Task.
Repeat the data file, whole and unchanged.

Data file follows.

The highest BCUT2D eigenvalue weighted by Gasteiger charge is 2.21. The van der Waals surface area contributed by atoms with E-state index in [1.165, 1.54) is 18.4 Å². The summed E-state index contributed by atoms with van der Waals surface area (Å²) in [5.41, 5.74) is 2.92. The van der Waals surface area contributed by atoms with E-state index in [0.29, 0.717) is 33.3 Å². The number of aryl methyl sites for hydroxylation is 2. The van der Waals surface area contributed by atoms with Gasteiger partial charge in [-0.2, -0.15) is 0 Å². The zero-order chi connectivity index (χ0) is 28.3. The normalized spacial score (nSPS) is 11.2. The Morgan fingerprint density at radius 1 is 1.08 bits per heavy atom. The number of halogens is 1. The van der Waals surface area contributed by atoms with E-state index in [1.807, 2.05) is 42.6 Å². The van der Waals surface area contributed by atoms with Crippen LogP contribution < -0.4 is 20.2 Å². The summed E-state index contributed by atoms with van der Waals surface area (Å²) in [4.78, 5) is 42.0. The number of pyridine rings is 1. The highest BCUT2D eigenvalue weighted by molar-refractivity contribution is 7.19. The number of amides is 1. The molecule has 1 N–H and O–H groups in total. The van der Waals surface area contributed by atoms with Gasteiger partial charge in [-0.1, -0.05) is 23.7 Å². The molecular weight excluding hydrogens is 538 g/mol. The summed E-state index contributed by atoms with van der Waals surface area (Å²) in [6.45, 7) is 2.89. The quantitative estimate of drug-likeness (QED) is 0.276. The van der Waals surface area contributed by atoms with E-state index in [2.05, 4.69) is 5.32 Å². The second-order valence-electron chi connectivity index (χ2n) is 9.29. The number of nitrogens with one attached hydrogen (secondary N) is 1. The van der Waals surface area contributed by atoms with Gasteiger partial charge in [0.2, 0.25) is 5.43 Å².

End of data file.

The highest BCUT2D eigenvalue weighted by Gasteiger charge is 2.21. The van der Waals surface area contributed by atoms with E-state index in [1.165, 1.54) is 18.4 Å². The summed E-state index contributed by atoms with van der Waals surface area (Å²) in [5.41, 5.74) is 2.92. The van der Waals surface area contributed by atoms with E-state index in [0.29, 0.717) is 33.3 Å². The number of aryl methyl sites for hydroxylation is 2. The van der Waals surface area contributed by atoms with Gasteiger partial charge in [-0.2, -0.15) is 0 Å². The zero-order chi connectivity index (χ0) is 28.3. The normalized spacial score (nSPS) is 11.2. The Morgan fingerprint density at radius 1 is 1.08 bits per heavy atom. The number of halogens is 1. The van der Waals surface area contributed by atoms with E-state index in [1.807, 2.05) is 42.6 Å². The van der Waals surface area contributed by atoms with Crippen LogP contribution < -0.4 is 20.2 Å². The summed E-state index contributed by atoms with van der Waals surface area (Å²) in [4.78, 5) is 42.0. The number of pyridine rings is 1. The highest BCUT2D eigenvalue weighted by molar-refractivity contribution is 7.19. The number of amides is 1. The molecule has 1 N–H and O–H groups in total. The van der Waals surface area contributed by atoms with Gasteiger partial charge in [-0.1, -0.05) is 23.7 Å². The molecular weight excluding hydrogens is 538 g/mol. The summed E-state index contributed by atoms with van der Waals surface area (Å²) in [6.45, 7) is 2.89. The quantitative estimate of drug-likeness (QED) is 0.276. The van der Waals surface area contributed by atoms with E-state index in [2.05, 4.69) is 5.32 Å². The second-order valence-electron chi connectivity index (χ2n) is 9.29. The number of nitrogens with one attached hydrogen (secondary N) is 1. The van der Waals surface area contributed by atoms with Gasteiger partial charge in [0.2, 0.25) is 5.43 Å².